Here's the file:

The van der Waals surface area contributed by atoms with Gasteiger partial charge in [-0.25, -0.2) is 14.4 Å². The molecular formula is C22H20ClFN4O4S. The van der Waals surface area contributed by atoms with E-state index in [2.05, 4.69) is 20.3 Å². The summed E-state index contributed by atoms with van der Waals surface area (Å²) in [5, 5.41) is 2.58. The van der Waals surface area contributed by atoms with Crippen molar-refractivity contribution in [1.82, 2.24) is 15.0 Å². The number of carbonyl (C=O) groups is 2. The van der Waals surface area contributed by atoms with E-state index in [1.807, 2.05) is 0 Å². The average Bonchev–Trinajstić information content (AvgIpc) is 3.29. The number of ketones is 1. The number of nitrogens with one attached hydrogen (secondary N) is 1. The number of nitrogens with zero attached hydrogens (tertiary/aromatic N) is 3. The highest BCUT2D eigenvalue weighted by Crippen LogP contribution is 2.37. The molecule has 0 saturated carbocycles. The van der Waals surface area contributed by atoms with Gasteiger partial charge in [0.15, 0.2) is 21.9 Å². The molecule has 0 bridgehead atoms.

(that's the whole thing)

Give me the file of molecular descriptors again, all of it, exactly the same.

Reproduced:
The van der Waals surface area contributed by atoms with Gasteiger partial charge in [-0.25, -0.2) is 14.4 Å². The molecular formula is C22H20ClFN4O4S. The van der Waals surface area contributed by atoms with E-state index in [2.05, 4.69) is 20.3 Å². The summed E-state index contributed by atoms with van der Waals surface area (Å²) in [5, 5.41) is 2.58. The van der Waals surface area contributed by atoms with Crippen molar-refractivity contribution in [1.82, 2.24) is 15.0 Å². The number of carbonyl (C=O) groups is 2. The van der Waals surface area contributed by atoms with E-state index in [1.807, 2.05) is 0 Å². The average Bonchev–Trinajstić information content (AvgIpc) is 3.29. The number of ketones is 1. The number of nitrogens with one attached hydrogen (secondary N) is 1. The number of nitrogens with zero attached hydrogens (tertiary/aromatic N) is 3. The highest BCUT2D eigenvalue weighted by Crippen LogP contribution is 2.37. The molecule has 0 saturated carbocycles. The van der Waals surface area contributed by atoms with Gasteiger partial charge in [0.15, 0.2) is 21.9 Å². The molecule has 0 bridgehead atoms.